In various embodiments, the polypropylene used use in connection with the present teachings is reactor flake polypropylene (i.e., the polymer flakes as they are produced in the reactor), preferably without any further treatment (e.g., without the addition of chemical additives or modifiers) to the polypropylene. In various embodiments, the polypropylene has a melt index at 230° C. of from about 0-10 g/10 min., preferably from about 0.14 g/10 min., and more preferably from about 0.1-1 g/10 min. Furthermore, it is preferred that the polypropylene has a bulk density of from about 2040 lbs/ft3, and more preferably from about 28-32 lbs/ft3. The average fiber length or particle size of the polypropylene flakes utilized should be from about 350-1,000 μm, and preferably from about 500-700 μm.
The resulting composite product is in the form of a self-sustaining body and has an ASTM D-6109 flexural modulus of from about 600,000-1,100,000 psi, and preferably from about 800,000-1,100,000 psi. The product should have an actual density of from about 40-70 lbs/ft3, and preferably from about 50-58 lbs/ft3.
A number of optional ingredients can also be added to modify or adjust the properties of the final composite product. Examples of such ingredients include acrylic process aids (e.g., Rohm and Haas K175, Kaneka Kane-Ace PA-101), UV stabilizers (e.g., CYTEC 3853S, CYTEC 3346), and coloring agents. If a process aid is utilized, it is preferably present in the ingredients at a level of from about 0.5-5% by weight, and more preferably from about 1-2% by weight, based upon the total weight of the ingredients taken as 100% by weight. These acrylic process aids are particularly useful in the present invention in spite of the fact that they are intended to be used in PVC products rather than polypropylene products.
Reference will now be made in detail to some embodiments of the invention, examples of which are illustrated in the accompanying drawings. Wherever possible, the same reference numbers are used throughout the drawings to refer to the same or like parts.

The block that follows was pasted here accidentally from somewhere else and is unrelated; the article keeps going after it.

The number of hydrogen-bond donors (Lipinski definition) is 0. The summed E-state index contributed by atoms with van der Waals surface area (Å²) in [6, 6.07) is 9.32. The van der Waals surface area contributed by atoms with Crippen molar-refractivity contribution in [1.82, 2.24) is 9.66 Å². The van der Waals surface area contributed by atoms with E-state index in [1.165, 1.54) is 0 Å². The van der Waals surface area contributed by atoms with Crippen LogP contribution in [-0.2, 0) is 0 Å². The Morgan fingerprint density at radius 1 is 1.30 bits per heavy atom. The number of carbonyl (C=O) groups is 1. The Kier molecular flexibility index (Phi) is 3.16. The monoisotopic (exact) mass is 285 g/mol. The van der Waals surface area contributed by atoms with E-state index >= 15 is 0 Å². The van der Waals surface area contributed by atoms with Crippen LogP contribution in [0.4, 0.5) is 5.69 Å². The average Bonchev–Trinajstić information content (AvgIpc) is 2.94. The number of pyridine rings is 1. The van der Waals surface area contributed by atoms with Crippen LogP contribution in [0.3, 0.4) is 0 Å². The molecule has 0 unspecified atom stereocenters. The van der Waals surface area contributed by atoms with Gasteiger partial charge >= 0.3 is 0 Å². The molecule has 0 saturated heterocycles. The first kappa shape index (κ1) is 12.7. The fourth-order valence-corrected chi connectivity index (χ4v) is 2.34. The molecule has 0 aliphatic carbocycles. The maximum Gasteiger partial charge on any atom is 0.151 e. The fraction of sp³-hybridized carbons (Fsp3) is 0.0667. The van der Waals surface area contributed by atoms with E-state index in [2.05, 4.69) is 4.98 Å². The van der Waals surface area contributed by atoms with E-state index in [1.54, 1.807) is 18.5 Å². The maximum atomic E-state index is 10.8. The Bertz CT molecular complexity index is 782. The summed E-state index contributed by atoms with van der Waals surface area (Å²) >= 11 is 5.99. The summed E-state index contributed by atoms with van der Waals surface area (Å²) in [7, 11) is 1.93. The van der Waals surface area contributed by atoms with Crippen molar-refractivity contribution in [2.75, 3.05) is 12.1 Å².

When the composite lumber exits the extruder 10, it is in a heated plastic or semi-plastic state, which is subject to deformation. Accordingly, the spray bath 16 is used to cool the extrudate before it is cut at the servo-controlled cutter 18. The spray bath 16 uses a cooling liquid such as water, which is cooled via a heat exchanger and recirculated via a pump. It is understood that cooling baths of any type capable of cooling the heated extrudate can be employed without departing from the present teachings.
Next, the cooled composite lumber is cut at the servo-controlled cutter 18 and stacked in connection with drop table 20. The servo-controlled cutter 18 can be any kind of servo-operated mechanism for cutting hardened composite materials. In a presently preferred embodiment, the servo-controlled cutter is a servo saw manufactured by Custom Downstream Systems of St-Laurent, Canada, model no. CSS 4.5-8. Alternatively, the servo-controlled cutter can be a servo-controlled fly knife, which employs a metal blade to cut the hardened extrudate 21. A servo-controlled fly knife can be used to cut extrudates of small cross sectional area, such as, for example small moldings.
Once the composite lumber is cut, it continues to be pushed along the line to the drop table 20. in various embodiments, a trigger 23 is actuated by the cut lumber as it is pushed down the line, causing the drop table 20 to tilt to one side and drop the piece of lumber into a stack of finished lumber pieces (not shown).